- Accusations of not being interested in constituent views. Mind you, this question was being raised in the middle of a town hall meeting where the Rep. in question was fully aware that this was being loaded (he had a copy of the talking points that were being distributed to those in the town hall who were more vocally opposed to him). Altmire pointed out the irony of asking that question in a forum where he was physically present getting constituent views.
Not one of those town halls that you would see on TV. It is characterized by the organized group that was their to listen to themselves yell out "B***S***" and "Yes or no" and that came with their sheets of talking points (Rep. Altmire's staff was able to get a copy of the talking points sheets being passed around so they gave him a copy) From the copy I got, it was majoring in minors. It asked about why he moved to Western PA after being on a congressman's staff (it was written to insinuate that he is an outsider that moved here soley to be a politician He was born in Western PA, then moved here in 1998 to work for the University of Pittsburgh Medical Center (recognized as a Pittsburgh 40 under 40 in 2003), then was elected to the House in 2006. And it also asked about his association with a lobbying firm under investigation (they had donated money to him. None of their clients were the focus of any funding requests/earmarks by him)
The other big question was on the concept of mandatory vs. discretionary spending. Most of the federal budget is due to social security, medicare and veterans (plus defense, which counts as discretionary), with 'mandatory' being a legal term. Many in the audience did not like that, claiming that this is not mandatory (presumably meaning they want to cut social security, medicare and veterans benefits).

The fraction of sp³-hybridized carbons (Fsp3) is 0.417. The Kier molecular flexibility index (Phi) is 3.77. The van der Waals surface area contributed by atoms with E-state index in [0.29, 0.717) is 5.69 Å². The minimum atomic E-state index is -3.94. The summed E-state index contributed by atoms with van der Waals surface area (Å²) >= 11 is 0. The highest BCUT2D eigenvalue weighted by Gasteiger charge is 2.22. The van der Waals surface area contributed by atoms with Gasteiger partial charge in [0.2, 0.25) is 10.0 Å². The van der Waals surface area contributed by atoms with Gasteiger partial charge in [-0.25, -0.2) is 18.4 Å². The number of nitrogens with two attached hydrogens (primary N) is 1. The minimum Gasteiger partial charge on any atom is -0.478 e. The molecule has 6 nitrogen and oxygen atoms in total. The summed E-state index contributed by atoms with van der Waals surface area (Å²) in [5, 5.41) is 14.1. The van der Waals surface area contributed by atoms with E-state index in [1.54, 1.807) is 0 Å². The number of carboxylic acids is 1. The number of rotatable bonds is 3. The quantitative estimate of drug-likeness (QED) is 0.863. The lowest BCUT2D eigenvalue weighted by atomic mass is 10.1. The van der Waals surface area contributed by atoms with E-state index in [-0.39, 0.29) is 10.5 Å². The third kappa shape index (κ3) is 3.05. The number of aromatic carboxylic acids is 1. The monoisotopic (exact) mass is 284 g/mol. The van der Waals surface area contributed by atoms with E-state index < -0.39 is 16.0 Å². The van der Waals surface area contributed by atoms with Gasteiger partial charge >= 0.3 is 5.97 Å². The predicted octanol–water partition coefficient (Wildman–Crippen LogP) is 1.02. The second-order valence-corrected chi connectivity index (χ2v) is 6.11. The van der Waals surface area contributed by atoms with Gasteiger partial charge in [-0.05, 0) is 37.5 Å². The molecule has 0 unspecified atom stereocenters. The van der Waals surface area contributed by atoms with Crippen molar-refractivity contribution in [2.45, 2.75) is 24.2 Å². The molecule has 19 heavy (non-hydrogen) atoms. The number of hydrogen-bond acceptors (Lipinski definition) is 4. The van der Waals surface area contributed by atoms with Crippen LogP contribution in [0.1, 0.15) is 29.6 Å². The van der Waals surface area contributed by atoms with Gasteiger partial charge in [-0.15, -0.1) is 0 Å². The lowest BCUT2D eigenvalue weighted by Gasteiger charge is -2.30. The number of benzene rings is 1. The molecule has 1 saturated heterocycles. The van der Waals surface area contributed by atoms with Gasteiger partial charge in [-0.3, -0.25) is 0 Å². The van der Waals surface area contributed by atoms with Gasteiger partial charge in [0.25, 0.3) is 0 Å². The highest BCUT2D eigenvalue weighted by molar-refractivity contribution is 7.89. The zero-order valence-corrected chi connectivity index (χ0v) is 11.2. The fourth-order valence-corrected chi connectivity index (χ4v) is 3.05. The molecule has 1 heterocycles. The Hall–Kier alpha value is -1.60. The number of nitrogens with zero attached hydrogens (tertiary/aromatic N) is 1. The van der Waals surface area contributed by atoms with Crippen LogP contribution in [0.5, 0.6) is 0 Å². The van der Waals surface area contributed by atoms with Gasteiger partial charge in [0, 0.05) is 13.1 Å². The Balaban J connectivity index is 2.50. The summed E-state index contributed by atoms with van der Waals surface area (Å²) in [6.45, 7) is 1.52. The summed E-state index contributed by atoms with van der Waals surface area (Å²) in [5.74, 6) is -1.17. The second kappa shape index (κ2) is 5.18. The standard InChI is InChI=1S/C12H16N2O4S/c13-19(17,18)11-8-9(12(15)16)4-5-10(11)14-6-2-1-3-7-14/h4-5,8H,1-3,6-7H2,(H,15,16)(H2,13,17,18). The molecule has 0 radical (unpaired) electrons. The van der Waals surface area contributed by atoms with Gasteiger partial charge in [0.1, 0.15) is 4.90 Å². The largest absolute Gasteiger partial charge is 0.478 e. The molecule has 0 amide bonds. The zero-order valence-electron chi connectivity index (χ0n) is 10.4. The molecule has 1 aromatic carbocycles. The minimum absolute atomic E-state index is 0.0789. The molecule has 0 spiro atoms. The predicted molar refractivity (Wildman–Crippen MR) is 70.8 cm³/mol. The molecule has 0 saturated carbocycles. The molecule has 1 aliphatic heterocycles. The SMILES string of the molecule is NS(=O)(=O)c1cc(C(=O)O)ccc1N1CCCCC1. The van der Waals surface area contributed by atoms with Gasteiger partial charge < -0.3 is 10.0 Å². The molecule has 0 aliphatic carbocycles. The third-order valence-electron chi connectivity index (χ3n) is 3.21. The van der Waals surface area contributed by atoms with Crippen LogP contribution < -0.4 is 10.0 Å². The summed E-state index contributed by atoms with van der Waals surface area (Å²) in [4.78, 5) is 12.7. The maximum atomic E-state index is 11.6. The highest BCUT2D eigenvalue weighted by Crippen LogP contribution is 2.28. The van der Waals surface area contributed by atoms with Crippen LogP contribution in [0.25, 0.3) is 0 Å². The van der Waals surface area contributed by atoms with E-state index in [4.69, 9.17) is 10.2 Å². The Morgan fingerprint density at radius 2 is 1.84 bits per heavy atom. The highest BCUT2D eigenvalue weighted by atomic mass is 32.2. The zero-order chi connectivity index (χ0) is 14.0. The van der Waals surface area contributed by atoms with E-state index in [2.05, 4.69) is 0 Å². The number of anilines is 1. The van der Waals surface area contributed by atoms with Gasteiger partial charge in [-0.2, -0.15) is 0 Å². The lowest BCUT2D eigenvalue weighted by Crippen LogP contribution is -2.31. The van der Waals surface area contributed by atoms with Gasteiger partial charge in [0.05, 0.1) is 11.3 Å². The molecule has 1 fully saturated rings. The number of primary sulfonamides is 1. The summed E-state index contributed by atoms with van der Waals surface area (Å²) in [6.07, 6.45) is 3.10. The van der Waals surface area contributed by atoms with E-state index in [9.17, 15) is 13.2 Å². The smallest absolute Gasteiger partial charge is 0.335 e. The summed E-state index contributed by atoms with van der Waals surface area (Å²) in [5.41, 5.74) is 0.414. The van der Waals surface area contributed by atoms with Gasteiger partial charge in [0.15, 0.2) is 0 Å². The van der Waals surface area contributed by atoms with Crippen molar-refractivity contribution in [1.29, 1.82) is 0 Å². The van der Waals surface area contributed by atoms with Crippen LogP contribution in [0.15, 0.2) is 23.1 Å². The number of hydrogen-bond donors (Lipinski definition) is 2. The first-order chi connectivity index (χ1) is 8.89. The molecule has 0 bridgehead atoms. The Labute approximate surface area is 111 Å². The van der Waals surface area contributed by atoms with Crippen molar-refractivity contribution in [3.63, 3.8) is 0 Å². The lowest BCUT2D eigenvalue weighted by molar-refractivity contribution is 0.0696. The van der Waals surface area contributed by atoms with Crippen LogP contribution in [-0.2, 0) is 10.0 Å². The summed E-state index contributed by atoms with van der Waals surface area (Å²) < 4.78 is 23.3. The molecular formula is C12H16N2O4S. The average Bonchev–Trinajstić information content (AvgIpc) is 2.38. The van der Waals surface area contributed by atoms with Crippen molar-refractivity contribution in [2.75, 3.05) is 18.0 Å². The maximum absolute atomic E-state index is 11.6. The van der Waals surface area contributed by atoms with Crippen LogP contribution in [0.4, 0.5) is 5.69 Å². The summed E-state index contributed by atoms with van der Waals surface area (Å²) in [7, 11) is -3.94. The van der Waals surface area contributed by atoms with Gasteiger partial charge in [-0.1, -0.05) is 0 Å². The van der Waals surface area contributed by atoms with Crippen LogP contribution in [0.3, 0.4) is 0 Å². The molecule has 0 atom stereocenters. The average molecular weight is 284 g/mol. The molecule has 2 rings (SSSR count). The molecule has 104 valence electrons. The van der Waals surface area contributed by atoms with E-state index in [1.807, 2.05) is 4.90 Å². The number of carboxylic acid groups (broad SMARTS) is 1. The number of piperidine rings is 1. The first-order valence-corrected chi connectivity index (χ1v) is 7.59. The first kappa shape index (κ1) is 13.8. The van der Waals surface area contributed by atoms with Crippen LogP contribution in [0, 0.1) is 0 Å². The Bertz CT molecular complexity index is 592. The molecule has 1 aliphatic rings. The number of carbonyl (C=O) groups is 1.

And in the background of the whole thing is Article 1 of the United States Constitution, the one that states that all spending and taxes is under the perview of Congress, and that Congress deliberates and decides, with the President's proposal being no more then that. You don't think about it much, but Altmire speaks like he takes it seriously, and any congressman who does take his role seriously, especially with the transparancy rules that state that earmarks have to be accompanied by the member's name and that no changes are allowed to spending for 24 hours before approval, has no business complaining about a budget that he had 6 months to discuss and deliberate as being unknown to him.
The other undertone was about Obama's background. During the democratic primary, then Senator Clinton predicted that the Republican Party, should Obama be the Democratic nominee, would run a smear campaign. And this meeting showed this, with many of the attendees whispering about Obama being a Muslem, being really from Kenya, all things that are proved false multiple times (no muslem claims Obama is a muslem, the secretary of state for Hawaii has affirmed his native birth. Note that then Senators Obama and Clinton authorized the legal brief written during the presidental primaries that supported that McCain met the constitutional qualifications for president, dispite that he was not actually born in a state of the United States.)
Probably the most disturbing thing, the cries that the effects of Article 1 of the United States Constitution were "B***S***".
[Edit: The Pittsburgh Tribune-Review account of the meeting and the Republican National Committee robocalls and talking point is here:
At town-hall meeting, Altmire insists he's a 'centrist']